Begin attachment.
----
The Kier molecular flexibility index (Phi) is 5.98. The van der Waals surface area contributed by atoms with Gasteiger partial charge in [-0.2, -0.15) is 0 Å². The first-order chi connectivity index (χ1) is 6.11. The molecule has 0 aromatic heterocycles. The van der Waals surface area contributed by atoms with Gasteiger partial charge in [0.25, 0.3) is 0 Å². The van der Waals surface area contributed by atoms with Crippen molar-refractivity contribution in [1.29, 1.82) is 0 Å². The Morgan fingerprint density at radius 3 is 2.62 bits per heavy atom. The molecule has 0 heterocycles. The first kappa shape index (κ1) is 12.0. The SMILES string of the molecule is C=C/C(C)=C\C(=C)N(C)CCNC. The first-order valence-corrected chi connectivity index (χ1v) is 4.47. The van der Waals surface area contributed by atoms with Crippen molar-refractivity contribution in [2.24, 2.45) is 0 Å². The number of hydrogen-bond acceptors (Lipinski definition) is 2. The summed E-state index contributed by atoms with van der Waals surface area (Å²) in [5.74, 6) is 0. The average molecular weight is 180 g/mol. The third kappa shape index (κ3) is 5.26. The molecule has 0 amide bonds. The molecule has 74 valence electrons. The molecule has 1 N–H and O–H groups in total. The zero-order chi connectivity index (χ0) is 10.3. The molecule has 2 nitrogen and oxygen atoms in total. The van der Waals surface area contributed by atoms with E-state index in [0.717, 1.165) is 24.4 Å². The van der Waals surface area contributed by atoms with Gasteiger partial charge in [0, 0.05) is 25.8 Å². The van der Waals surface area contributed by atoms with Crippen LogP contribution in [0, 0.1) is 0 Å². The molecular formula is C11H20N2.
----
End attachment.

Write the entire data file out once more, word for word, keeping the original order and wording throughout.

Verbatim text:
The Kier molecular flexibility index (Phi) is 5.98. The van der Waals surface area contributed by atoms with Gasteiger partial charge in [-0.2, -0.15) is 0 Å². The first-order chi connectivity index (χ1) is 6.11. The molecule has 0 aromatic heterocycles. The van der Waals surface area contributed by atoms with Gasteiger partial charge in [0.25, 0.3) is 0 Å². The van der Waals surface area contributed by atoms with Crippen molar-refractivity contribution in [1.29, 1.82) is 0 Å². The Morgan fingerprint density at radius 3 is 2.62 bits per heavy atom. The molecule has 0 heterocycles. The first kappa shape index (κ1) is 12.0. The SMILES string of the molecule is C=C/C(C)=C\C(=C)N(C)CCNC. The first-order valence-corrected chi connectivity index (χ1v) is 4.47. The van der Waals surface area contributed by atoms with Crippen molar-refractivity contribution in [2.24, 2.45) is 0 Å². The number of hydrogen-bond acceptors (Lipinski definition) is 2. The summed E-state index contributed by atoms with van der Waals surface area (Å²) in [5.74, 6) is 0. The average molecular weight is 180 g/mol. The third kappa shape index (κ3) is 5.26. The molecule has 0 amide bonds. The molecule has 74 valence electrons. The molecule has 1 N–H and O–H groups in total. The zero-order chi connectivity index (χ0) is 10.3. The molecule has 2 nitrogen and oxygen atoms in total. The van der Waals surface area contributed by atoms with E-state index in [0.717, 1.165) is 24.4 Å². The van der Waals surface area contributed by atoms with Gasteiger partial charge in [0, 0.05) is 25.8 Å². The van der Waals surface area contributed by atoms with Crippen LogP contribution in [0, 0.1) is 0 Å². The molecular formula is C11H20N2.